Other than going downstairs for breakfast at Grandma’s? No, not really. [Laughs]

You were a founding member of the lauded Off Broadway theater company Naked Angels. What was that like?
It was pretty amazing. We were all young, idealistic and excited artists with nowhere to go. Out of that frustration grew the idea of forming our own company. It started out as just getting together to read great plays at different houses, which soon evolved into “Let’s put on our own show.” In order to do that, we needed money, so we said, “Let’s have a fund-raiser!” And we needed a space to do that, so it became a “Let’s get a barn and do a show” kind of thing. It was a lot of struggle, and people came and went. But we managed to create something. I’m not that involved now, although I’m still a member.

Do you have any plans to return to theater?
I dream about it constantly! It is a fantasy of mine, and once again, it’s a logistical thing. How do I go to New York? What do I do with the kids? Do I bring them? Do they stay? But I’m dying to come to New York to do a play.

In your opinion, are L.A. parents more or less neurotic about their kids than New York parents?
It’s ironic that you should ask me that. I’m getting my hair colored right now and we’re sitting here talking about private schools. My son has to apply to the next level, and I’m trying to avoid the stress of that. I don’t know if it’s a bicoastal thing or a general parental thing of the age. We’re more focused on being parents [than our forebears were] and everyone is trying to do it perfectly. These days, if both parents are working, there’s something that has to be balanced. It’s complicated.

Do you and Rob split parenting duties?
We are both pretty involved. We both work and we’re both kind of juggling the carpooling and the scheduling and all that. I will say that I’m the cook, and I end up being the one who knows where things are in the house. But definitely, compared with my own parents, he’s more involved as a father.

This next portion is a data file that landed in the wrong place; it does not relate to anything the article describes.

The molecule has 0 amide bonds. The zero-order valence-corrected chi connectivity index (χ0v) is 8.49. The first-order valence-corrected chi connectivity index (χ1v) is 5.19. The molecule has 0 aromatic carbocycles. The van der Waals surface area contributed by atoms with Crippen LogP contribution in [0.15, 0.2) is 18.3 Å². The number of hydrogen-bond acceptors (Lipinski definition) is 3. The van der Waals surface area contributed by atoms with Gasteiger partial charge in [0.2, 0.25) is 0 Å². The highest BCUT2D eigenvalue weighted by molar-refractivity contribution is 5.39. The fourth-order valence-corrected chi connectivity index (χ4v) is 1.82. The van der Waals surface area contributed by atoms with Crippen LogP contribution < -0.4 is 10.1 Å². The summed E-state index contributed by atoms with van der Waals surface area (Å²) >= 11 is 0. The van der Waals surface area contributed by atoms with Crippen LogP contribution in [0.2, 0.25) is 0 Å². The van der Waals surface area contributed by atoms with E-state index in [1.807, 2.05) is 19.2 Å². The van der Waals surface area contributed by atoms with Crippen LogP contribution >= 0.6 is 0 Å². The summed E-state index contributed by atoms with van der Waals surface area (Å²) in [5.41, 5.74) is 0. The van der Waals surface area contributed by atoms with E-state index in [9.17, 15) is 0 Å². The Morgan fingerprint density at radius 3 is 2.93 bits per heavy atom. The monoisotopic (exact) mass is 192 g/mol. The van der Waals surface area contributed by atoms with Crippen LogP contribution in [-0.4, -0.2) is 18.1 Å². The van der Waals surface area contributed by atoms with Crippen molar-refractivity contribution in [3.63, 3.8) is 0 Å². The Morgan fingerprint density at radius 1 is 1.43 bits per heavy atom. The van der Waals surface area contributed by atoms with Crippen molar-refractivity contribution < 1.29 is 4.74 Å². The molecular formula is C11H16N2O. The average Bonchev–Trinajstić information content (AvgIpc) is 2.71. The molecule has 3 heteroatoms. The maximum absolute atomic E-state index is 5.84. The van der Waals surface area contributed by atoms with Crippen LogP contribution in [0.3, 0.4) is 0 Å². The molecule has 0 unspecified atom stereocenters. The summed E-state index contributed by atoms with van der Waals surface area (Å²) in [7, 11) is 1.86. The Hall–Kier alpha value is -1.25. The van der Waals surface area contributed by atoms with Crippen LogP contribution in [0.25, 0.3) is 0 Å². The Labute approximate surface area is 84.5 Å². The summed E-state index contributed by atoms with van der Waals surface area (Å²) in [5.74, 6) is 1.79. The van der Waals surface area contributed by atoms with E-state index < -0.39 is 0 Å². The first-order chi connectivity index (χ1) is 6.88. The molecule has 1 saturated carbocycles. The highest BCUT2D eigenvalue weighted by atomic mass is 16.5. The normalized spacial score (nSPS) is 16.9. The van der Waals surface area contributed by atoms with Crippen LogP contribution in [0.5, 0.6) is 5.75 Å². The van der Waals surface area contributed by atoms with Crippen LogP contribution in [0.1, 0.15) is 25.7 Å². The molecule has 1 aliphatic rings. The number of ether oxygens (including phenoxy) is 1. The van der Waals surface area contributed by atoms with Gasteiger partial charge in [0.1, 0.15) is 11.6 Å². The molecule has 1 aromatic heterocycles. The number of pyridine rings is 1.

What do you like to do together as a family?
We love to travel. I can’t imagine a vacation without my kids, even though I probably should take one with just my husband. But we just love to be with them. We love outdoor activities, bicycling, seeing interesting natural places. We’re going to go to Yellowstone this summer. We spend a lot of time with other families, barbecuing and just hanging out. I have the least stereotypical life of a celebrity in this town that you could imagine. You’ll rarely see me out at a premiere or at an event. I really am a homebody.

Is it hard to do that in L.A.?
There’s a little pressure. But basically, when you have a family, you get to use them as an excuse. So I take advantage of it—willingly and gladly. [Laughs]

Did you always imagine living in L.A.?
Having grown up on the East Coast, I was a die-hard New Yorker. I really envisioned that I would have a place in the city and a place in the country in upstate New York, and that Los Angeles would just be a place that I would visit once in a while for work. But then I met Rob out here and we fell in love, and the next thing I knew I was packing up my apartment—and I’ve been here for 20 years now. Will I be here forever? I don’t know. For now, it’s a great lifestyle. When I talk to family on the East Coast and they’re snowbound and I’m walking around in 80-degree weather, I think, We’re really blessed.

Do your kids see you as a star?
I’m their mom first. They’re enamored of the fact that I’m an actress, but only because it sheds light on how wonderful they are. For example, if someone stops me on the street and says, “Oh hi, Nancy Travis. I like your work,” my son will say, “Yes, and I’m her son! Isn’t that wonderful?” But I can be on TV in the background and they’ll just sort of mention it, like, “Oh look, Mom, you’re on TV.”

Do they have any desire to go into showbiz?
It comes and goes. My older son has more of a desire to be famous than to necessarily be an actor. That’s not quite the ambition I want him to have. Who knows; it’s fun to watch them and wait to see how they’ll turn out.